The iPhone is, by far, the most important product Apple (NASDAQ:AAPL) produces. Last year, the smartphone generated 63% of net sales in fiscal 2016, and it was largely responsible for driving Apple's services revenue higher as well. So reports that the next iPhone -- expected to be called the iPhone 8 -- might be delayed understandably worries some investors.

Adding flames to the fire is that Qualcomm (NASDAQ:QCOM) is seeking a preliminary injunction against Apple's suppliers as it pursues unpaid royalties in an ongoing legal battle against Apple and Apple's suppliers. If enforced, that could cause delays in the launch of the next iPhone, as well as supply shortages of Apple's current product lineup. At the very least, it will force Apple's hand to settle quickly with Qualcomm.

As an Apple investor, I'm not worried. Shareholders shouldn't fret over the potential for an iPhone 8 delay.

A lineup of 5 iPhone 7-Pluses

Image source: Apple

Would you mind waiting an extra week or two for your new iPhone?

Morgan Stanley analyst Katy Huberty recently visited Apple suppliers in China and determined there's "limited risk of a significantly delayed launch." Meanwhile, other top analysts said they expect a delay of several weeks.

A delay of a few weeks could result in a significant earnings miss for Apple in the fourth and first quarters, as the newest iPhone won't be on sale for as many weeks as the previous year. As long as Apple can get the device ramped-up before people start their holiday shopping in November, however, it should be fine. Sales of the iPhone 8 should eventually come in as expected, though perhaps shifting sales to fiscal 2018 quarter two. 

Of course, a delay is not without risk. Competitors such as Samsung (NASDAQOTH:SSNLF) Huawei, or Google could release a phone that attracts a lot of attention from customers. Those could reduce the number of consumers switching from Android to iPhone while increasing the number abandoning Apple. But iPhone users are fiercely brand loyal, so the likelihood is low, especially if the delay is just a few weeks and Apple promises features worth waiting for.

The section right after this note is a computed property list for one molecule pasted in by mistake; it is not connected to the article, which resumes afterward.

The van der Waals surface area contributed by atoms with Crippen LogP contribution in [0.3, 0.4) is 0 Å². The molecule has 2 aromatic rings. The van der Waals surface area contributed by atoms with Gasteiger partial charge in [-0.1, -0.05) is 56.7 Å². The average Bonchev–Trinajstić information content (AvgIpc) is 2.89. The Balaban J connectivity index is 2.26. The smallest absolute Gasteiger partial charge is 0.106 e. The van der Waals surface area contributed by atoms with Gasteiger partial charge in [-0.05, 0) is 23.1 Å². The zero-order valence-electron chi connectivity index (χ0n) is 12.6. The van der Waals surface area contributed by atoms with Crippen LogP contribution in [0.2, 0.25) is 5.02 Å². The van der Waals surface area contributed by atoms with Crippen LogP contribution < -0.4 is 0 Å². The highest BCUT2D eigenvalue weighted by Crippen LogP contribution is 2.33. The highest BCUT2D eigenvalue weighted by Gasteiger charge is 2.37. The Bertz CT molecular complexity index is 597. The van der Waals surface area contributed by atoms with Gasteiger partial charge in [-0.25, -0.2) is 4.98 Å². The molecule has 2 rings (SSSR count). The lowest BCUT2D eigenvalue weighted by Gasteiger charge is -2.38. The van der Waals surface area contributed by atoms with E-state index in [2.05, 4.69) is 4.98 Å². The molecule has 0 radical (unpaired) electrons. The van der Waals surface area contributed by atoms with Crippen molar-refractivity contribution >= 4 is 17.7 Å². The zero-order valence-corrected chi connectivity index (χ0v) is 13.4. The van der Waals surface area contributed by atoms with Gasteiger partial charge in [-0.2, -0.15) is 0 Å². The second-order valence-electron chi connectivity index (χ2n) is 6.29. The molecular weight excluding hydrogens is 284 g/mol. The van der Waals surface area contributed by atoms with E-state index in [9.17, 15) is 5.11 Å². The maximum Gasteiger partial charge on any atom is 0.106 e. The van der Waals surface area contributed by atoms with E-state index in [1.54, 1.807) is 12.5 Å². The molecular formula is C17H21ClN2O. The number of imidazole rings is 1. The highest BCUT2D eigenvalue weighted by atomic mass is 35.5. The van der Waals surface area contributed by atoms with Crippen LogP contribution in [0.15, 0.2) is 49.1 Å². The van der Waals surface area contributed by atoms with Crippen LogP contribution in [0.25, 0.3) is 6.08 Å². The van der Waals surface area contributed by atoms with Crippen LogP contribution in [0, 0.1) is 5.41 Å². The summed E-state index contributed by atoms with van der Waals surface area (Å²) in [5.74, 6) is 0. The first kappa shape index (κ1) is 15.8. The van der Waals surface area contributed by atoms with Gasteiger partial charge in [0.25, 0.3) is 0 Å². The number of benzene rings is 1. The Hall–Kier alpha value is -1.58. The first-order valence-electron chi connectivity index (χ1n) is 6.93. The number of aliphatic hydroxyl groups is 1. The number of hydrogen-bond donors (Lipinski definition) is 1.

Why the iPhone 8 could be worth waiting for

Nobody except Apple employees knows for sure what exactly Apple has planned for the iPhone 8. Rumors indicate that Apple is planning to embed the TouchID sensor in the display, allowing Apple to remove the home button and make the entire front side of the phone a display. It's also expected to release a model using an OLED screen instead of LCD, which would make it thinner and help the battery last longer. Most interesting is the rumor that the iPhone 8's front camera will include 3D-sensing capabilities, which could enable facial and iris recognition and assist in augmented-reality applications.

Again, these are all rumors, but they represent a significant upgrade from the last iPhone model, which was relatively underwhelming. Assuming Apple is still able to announce all of these features in its typical September event, it should draw enough attention and anticipation that consumers will hold off on their next smartphone purchase until it's available. Many are delaying their purchases already -- what's a few more weeks?

Qualcomm is nothing to worry about

Apple's issue with Qualcomm is that it charges a royalty rate for its chips based on the value of the device. Since Apple makes high-end devices with premium prices, it has to pay more for the same technology as manufacturers selling $400 smartphones, for example. Qualcomm says Apple has instructed its suppliers to stop making royalty payments until a court determines a fair price for its patents.

Apple isn't the only one that has a problem with Qualcomm's pricing. The FTC and Samsung are suing as well. That's left Qualcomm mostly playing defense.

Qualcomm's also tried to ban imports of the iPhone to the United States, to which Apple CEO Tim Cook responded, "There's plenty of case law around that subject. But we shall see." The supplier injunction will face similar difficulties in getting approved, as Apple has practically limitless funds to continue its legal case against Qualcomm.

Many analysts and investors are concerned over the potential delay of the iPhone 8, and Qualcomm's actions could add to its problems. But long-term investors shouldn't worry about near-term delays. Apple is still a dominant phone manufacturer, and that gives it a lot of power it can yield over suppliers and licensors.

Adam Levy owns shares of Apple. The Motley Fool owns shares of and recommends Apple and Qualcomm. The Motley Fool has a disclosure policy.